A journalistic face-off
Honor Tait was a Pulitzer prize-winning war correspondent during the first half of the 20th century, renowned for her incisive journalism but also recognized for her beauty and romantic entanglements (both real and rumored). Tamara Sim has been asked to write a 4,000-word profile of Honor, who’s now nearing 80, for a highbrow magazine. Too bad Tamara is much more comfortable composing catty 200-word captions and snarky lists of celebrity gaffes. One of Honor’s pieces was among the texts Tamara was to study in college; Tamara didn’t finish the reading.
When Tamara arrives at Honor’s flat for their interview, it’s hate at first sight. The younger writer is 45 minutes late and clearly hasn’t read much of Honor’s work—not even the forthcoming book that’s the impetus for the interview. When Tamara finally gets Honor talking, Tamara spends most of the interview doodling her interpretations, factual or not, of the scene before her.
As the two women craft their current assignments—Tamara’s on Honor, Honor’s coda to her Pulitzer piece—British novelist Annalena McAfee illustrates the contrast between their work. Though Honor is writing about experiences decades in the past, she relies on fact and reporting. Tamara’s ever-changing narrative of her experiences with Honor becomes a different story every time Tamara puts pen to paper.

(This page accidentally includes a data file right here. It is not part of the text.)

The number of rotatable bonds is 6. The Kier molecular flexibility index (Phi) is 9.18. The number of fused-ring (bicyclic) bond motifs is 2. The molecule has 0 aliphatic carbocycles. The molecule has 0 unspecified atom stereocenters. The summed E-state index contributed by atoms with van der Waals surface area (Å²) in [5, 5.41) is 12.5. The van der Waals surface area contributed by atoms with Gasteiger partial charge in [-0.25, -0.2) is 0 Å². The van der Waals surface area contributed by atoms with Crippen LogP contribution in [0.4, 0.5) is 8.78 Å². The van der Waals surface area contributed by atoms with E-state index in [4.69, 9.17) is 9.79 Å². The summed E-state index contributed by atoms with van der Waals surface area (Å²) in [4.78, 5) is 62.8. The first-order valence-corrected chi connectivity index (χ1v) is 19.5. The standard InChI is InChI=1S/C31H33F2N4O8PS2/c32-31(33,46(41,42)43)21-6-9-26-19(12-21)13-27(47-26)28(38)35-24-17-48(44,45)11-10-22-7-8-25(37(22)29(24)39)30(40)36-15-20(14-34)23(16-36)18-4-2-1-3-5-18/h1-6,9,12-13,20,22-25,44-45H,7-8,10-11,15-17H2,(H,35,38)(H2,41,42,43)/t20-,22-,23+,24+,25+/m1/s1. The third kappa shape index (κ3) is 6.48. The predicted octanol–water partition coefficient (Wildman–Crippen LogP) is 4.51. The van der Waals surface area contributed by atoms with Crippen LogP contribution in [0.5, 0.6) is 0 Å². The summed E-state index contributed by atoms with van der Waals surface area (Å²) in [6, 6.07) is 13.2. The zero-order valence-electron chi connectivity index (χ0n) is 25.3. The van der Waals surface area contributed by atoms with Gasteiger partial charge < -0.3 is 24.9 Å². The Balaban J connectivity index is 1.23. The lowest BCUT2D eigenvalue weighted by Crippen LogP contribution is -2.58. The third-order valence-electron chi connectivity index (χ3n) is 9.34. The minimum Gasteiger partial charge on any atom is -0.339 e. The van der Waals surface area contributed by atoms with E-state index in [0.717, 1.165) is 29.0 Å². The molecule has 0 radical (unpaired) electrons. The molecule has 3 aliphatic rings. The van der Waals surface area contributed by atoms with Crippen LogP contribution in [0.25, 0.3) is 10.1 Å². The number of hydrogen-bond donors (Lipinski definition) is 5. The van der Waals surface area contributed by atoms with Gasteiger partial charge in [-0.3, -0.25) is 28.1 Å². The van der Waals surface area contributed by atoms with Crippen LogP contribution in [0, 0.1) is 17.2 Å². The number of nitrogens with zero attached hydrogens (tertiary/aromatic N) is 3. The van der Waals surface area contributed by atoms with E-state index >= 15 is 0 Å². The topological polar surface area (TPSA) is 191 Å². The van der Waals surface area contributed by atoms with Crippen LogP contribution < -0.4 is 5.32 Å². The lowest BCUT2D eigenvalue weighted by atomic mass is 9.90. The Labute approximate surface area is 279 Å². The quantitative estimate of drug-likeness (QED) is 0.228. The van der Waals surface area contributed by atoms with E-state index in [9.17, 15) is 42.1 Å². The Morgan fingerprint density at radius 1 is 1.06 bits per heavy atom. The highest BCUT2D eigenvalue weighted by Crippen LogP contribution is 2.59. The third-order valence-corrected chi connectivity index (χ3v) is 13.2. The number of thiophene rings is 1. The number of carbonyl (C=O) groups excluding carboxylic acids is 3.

The Spoiler recounts the interaction between these women, opening with their disastrous first interview and then following both as they process the thoughts and challenges it instigated. Honor reflects on a career gone by, but Tamara worries that she doesn’t have enough information for a lively story after the initial botched conversation. So she crashes a supper with Honor’s closest confidantes, attends a lecture Honor gives (but fails to take notes on the content), spends days outside of Honor’s house and then follows her on excursions across town, seeking a sexy, scandalous angle for her piece.
A journalist herself, McAfee creates a complete picture of the world in which the two writers exist, giving life to the newspaper office where Tamara works four days a week, and detailing every picture and trinket in Honor’s home. And by the time the twists of this story are untangled, Honor’s and Tamara’s lives are inextricably interwoven.